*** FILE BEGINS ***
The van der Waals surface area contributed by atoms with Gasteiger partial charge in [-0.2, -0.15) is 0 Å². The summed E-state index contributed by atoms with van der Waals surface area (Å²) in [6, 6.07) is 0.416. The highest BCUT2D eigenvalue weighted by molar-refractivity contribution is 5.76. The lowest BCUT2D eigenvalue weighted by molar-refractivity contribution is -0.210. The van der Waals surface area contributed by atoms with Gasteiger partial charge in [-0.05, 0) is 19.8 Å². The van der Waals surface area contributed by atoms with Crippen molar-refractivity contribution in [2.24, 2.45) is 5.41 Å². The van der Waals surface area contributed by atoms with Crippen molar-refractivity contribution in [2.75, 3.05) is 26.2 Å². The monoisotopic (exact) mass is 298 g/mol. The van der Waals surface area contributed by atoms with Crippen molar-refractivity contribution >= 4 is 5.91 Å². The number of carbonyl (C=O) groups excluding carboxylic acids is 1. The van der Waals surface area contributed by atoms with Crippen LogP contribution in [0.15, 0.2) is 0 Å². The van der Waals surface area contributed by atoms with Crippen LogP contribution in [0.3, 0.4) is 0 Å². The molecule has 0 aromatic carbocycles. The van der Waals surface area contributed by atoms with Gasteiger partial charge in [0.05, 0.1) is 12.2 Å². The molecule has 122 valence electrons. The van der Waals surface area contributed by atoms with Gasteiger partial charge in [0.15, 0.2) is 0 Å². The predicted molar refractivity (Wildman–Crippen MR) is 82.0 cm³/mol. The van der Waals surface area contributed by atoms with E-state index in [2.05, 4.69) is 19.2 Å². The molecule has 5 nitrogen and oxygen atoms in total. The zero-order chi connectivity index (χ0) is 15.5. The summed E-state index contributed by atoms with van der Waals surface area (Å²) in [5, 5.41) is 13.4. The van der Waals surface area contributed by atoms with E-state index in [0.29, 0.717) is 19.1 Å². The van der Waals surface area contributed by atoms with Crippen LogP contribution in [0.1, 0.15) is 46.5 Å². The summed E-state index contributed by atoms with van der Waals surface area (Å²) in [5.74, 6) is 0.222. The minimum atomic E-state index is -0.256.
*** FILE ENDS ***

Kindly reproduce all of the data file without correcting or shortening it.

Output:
The van der Waals surface area contributed by atoms with Gasteiger partial charge in [-0.2, -0.15) is 0 Å². The summed E-state index contributed by atoms with van der Waals surface area (Å²) in [6, 6.07) is 0.416. The highest BCUT2D eigenvalue weighted by molar-refractivity contribution is 5.76. The lowest BCUT2D eigenvalue weighted by molar-refractivity contribution is -0.210. The van der Waals surface area contributed by atoms with Gasteiger partial charge in [-0.05, 0) is 19.8 Å². The van der Waals surface area contributed by atoms with Crippen molar-refractivity contribution in [2.24, 2.45) is 5.41 Å². The van der Waals surface area contributed by atoms with Crippen molar-refractivity contribution in [2.75, 3.05) is 26.2 Å². The monoisotopic (exact) mass is 298 g/mol. The van der Waals surface area contributed by atoms with Crippen molar-refractivity contribution >= 4 is 5.91 Å². The number of carbonyl (C=O) groups excluding carboxylic acids is 1. The van der Waals surface area contributed by atoms with Crippen LogP contribution in [0.15, 0.2) is 0 Å². The van der Waals surface area contributed by atoms with Crippen LogP contribution in [0.3, 0.4) is 0 Å². The molecule has 0 aromatic carbocycles. The van der Waals surface area contributed by atoms with Gasteiger partial charge in [0.05, 0.1) is 12.2 Å². The molecule has 122 valence electrons. The van der Waals surface area contributed by atoms with Gasteiger partial charge in [0.15, 0.2) is 0 Å². The predicted molar refractivity (Wildman–Crippen MR) is 82.0 cm³/mol. The van der Waals surface area contributed by atoms with E-state index in [2.05, 4.69) is 19.2 Å². The molecule has 5 nitrogen and oxygen atoms in total. The zero-order chi connectivity index (χ0) is 15.5. The summed E-state index contributed by atoms with van der Waals surface area (Å²) in [5, 5.41) is 13.4. The van der Waals surface area contributed by atoms with E-state index in [0.29, 0.717) is 19.1 Å². The van der Waals surface area contributed by atoms with Crippen LogP contribution in [0.1, 0.15) is 46.5 Å². The summed E-state index contributed by atoms with van der Waals surface area (Å²) in [5.74, 6) is 0.222. The minimum atomic E-state index is -0.256.